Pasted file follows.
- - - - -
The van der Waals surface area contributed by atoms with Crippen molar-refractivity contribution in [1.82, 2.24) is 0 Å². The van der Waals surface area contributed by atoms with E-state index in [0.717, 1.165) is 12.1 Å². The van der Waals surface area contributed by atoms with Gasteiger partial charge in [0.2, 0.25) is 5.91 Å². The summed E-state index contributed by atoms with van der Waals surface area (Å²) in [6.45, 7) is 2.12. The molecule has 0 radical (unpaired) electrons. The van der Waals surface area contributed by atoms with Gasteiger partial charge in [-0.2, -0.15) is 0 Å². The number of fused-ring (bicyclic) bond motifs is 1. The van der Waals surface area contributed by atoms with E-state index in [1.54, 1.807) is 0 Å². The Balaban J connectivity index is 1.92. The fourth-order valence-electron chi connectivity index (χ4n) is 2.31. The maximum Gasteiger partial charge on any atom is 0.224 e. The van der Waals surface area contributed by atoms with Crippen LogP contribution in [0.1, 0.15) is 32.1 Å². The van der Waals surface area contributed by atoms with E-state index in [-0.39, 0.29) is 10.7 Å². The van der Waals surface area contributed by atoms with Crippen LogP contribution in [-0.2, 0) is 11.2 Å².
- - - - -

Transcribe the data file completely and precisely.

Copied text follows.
The van der Waals surface area contributed by atoms with Crippen molar-refractivity contribution in [1.82, 2.24) is 0 Å². The van der Waals surface area contributed by atoms with E-state index in [0.717, 1.165) is 12.1 Å². The van der Waals surface area contributed by atoms with Gasteiger partial charge in [0.2, 0.25) is 5.91 Å². The summed E-state index contributed by atoms with van der Waals surface area (Å²) in [6.45, 7) is 2.12. The molecule has 0 radical (unpaired) electrons. The van der Waals surface area contributed by atoms with Gasteiger partial charge in [-0.2, -0.15) is 0 Å². The number of fused-ring (bicyclic) bond motifs is 1. The van der Waals surface area contributed by atoms with E-state index in [1.54, 1.807) is 0 Å². The Balaban J connectivity index is 1.92. The fourth-order valence-electron chi connectivity index (χ4n) is 2.31. The maximum Gasteiger partial charge on any atom is 0.224 e. The van der Waals surface area contributed by atoms with Crippen LogP contribution in [0.1, 0.15) is 32.1 Å². The van der Waals surface area contributed by atoms with E-state index in [-0.39, 0.29) is 10.7 Å². The van der Waals surface area contributed by atoms with Crippen LogP contribution in [-0.2, 0) is 11.2 Å².